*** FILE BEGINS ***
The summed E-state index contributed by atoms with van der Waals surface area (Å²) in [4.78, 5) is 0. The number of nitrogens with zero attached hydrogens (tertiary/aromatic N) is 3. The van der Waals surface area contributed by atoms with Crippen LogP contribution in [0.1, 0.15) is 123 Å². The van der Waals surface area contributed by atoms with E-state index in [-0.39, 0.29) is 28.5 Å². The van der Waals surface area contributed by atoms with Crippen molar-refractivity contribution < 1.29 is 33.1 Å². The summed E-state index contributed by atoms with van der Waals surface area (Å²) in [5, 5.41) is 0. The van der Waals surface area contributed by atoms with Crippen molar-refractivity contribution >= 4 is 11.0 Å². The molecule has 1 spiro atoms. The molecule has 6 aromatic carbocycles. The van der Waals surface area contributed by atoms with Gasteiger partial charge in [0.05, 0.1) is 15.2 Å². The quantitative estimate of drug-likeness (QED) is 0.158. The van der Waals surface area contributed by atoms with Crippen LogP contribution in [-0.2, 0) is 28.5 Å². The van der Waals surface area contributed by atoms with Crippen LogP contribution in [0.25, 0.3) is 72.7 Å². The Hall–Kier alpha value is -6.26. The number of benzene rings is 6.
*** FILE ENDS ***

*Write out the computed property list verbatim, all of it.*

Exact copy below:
The summed E-state index contributed by atoms with van der Waals surface area (Å²) in [4.78, 5) is 0. The number of nitrogens with zero attached hydrogens (tertiary/aromatic N) is 3. The van der Waals surface area contributed by atoms with Crippen LogP contribution in [0.1, 0.15) is 123 Å². The van der Waals surface area contributed by atoms with E-state index in [-0.39, 0.29) is 28.5 Å². The van der Waals surface area contributed by atoms with Crippen molar-refractivity contribution < 1.29 is 33.1 Å². The summed E-state index contributed by atoms with van der Waals surface area (Å²) in [5, 5.41) is 0. The van der Waals surface area contributed by atoms with Crippen molar-refractivity contribution >= 4 is 11.0 Å². The molecule has 1 spiro atoms. The molecule has 6 aromatic carbocycles. The van der Waals surface area contributed by atoms with Gasteiger partial charge in [0.05, 0.1) is 15.2 Å². The quantitative estimate of drug-likeness (QED) is 0.158. The van der Waals surface area contributed by atoms with Crippen LogP contribution in [-0.2, 0) is 28.5 Å². The van der Waals surface area contributed by atoms with Crippen LogP contribution in [0.25, 0.3) is 72.7 Å². The Hall–Kier alpha value is -6.26. The number of benzene rings is 6.